Less than three weeks into the March 2020 lockdowns in New York City, my boyfriend turned to me with a revelation he was having while in the snug living room that had become our co-working space, wine bar and prison chamber.
A finance lawyer who used to wear suits, he lately had found himself toiling in a series of baggy sweatpants and sweaters. (No judgment: I wore the same crusty, forest-green hoodie and gray sweats for over three days straight.) As we prepared to throw on some jeans to head to the grocery store, he told me he couldn’t remember the last time he had put on a pair of “hard pants.”
I shared his utterance on Twitter, the site on which I have wasted much of my life, and “hard pants” went viral. Dictionary.com even credited us with popularizing the term, although it’s been around in some form since at least 2009. It was probably my greatest cultural contribution to the pandemic — it may prove to be the most influential piece of writing I produce in my career.
Three years on, while I have mostly stopped wearing masks, my soft clothes remain. All the pieces I gravitate toward feel more … casual. If a set of pants has an elastic waistband, I’m sold. On an ideal day, you shouldn’t be able to tell if I’m going to the club or to my couch. Think airport chic.
I don’t think this makes me or my fellow softies slobs. We haven’t given up, per se. We’ve merely let go of what was previously expected of us. If anything, it takes a certain grizzled hardness to emerge from the chaos of Covid and embrace softness. It feels liberating, both for my spirit and for my legs.
The divider between formal and informal spaces, between the professional and the unprofessional, has become as thin and faint as the line on a Covid test. I spent much of the past few years looking at my colleagues’ bedrooms and seeing their toddlers crash Zoom calls — something that was once so unimaginable that when it happened in 2017 on the BBC it became international news.
We had no choice but to allow others into our private spaces. And as days turned to months turned to years, any pretense of formality went out the window. Please recall that someone once seemingly flushed a toilet during audio oral arguments for the Supreme Court — whose members, it should be pointed out, have been enjoying loosefitting robes for over two centuries.
The opportunity to re-evaluate longstanding social norms has been one of the few positive side effects of Covid. And saying goodbye to hard pants is just another way that the pandemic has altered the fabric — quite literally, in this instance — of our lives.
It’s no secret that, for many of us, clothing preferences changed during the pandemic. While Americans’ spending on apparel dropped 19 percent in 2020, sales of sweatpants rose 17 percent, according to NPD Group, a market research firm.
Indeed, now that we’ve emerged into a new era, as evidenced by the U.S. state of emergency designation for Covid expiring on Thursday, comfort still remains king.
“People want to dress up after the pandemic,” Daniel Grieder, chief executive of the luxury apparel brand Hugo Boss, told The Business of Fashion in November. But, he added, “they don’t want to wear something that is not comfortable anymore.”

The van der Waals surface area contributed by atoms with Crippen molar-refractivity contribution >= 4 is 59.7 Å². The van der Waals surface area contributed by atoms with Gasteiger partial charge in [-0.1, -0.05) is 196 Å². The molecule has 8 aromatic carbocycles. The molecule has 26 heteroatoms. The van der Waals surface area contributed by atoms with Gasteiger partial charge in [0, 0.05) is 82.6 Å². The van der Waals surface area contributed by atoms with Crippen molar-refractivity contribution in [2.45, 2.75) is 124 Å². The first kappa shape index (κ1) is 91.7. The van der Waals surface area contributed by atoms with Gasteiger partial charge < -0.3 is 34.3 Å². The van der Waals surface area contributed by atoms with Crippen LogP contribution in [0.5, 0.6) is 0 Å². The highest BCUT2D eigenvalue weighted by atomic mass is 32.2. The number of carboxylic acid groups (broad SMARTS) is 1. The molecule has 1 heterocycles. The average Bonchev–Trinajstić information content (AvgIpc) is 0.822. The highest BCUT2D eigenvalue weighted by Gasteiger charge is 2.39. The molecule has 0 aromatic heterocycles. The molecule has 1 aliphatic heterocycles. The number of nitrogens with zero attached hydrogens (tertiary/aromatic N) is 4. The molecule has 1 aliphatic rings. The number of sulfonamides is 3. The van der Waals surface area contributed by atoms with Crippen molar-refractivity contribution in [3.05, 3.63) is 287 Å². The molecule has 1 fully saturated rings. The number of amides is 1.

To meet this demand, Hugo Boss has focused on what Mr. Grieder called “dressletic” fashion, “performance suiting” that’s comfier than jeans and which he said has proved so popular it’s routinely sold out in the brand’s stores. Hugo Boss also revamped its visual identity to something more casual and, dare I say, grungier. A $228 black hoodie emblazoned with a white Boss logo has become Hugo Boss’s best-selling item ever, according to Mr. Grieder. Comfort sells — and evidently for a lot.
I came of age in an era when we were all supposed to be buying “going-out tops,” as if our regular clothing would offend eyeballs after dark. This carried into my work life, too. Going into the office at BuzzFeed, I religiously wore a self-imposed uniform of Oxford button-downs and chinos or jeans. I couldn’t say exactly why I felt the need to keep up a pretense of professionalism as I wrote stories about clouds that resembled male genitalia, but I suppose there was something nice about maintaining a distinction between who I was at work and who I was at home (where I talked about clouds resembling male genitalia without being compensated).
When, as the pandemic waned, I joined the huddled masses venturing back into Midtown a few days each week, my uniform changed. I wanted the colleagues who for years saw only my top half in video chats to marvel at how relaxed I look in resort wear or shorts. (Of course, this was until the surprise announcement last month that BuzzFeed News would shut down.)
For those who want to hold on to a degree of decorum, the newest thing is sweatpants that don’t look like sweatpants. Rag & Bone sells a “Trompe L’oeil Cotton Jogger” that is designed to resemble a pair of jeans and retails for $225. Lululemon sells a fleece-lined pair with a pleat in the front for as much as $148.
This downfall of hard pants at work, while certainly accelerated by the pandemic, was brewing years before. The term “workleisure” appears to have entered popular usage around the end of 2016, when the lifestyle website Well+Good claimed to have invented it in an article predicting trends.
It’s not surprising we emerged from 2016 seeking comfort and the sensation of being swaddled. After that presidential election, you probably needed a hug. After 2020, you probably felt you needed a lobotomy.
Enter pants. Or rather, exit pants.
In many ways, I feel as if we are now demanding from our pants attributes we are also seeking in others and in ourselves. We want them to be forgiving and reassuring. We want them to nurture us. We want them to say: “I was there, too. I experienced it. I came out on the other side more carefree and less rigid. And I learned about the importance of ventilation in the process.”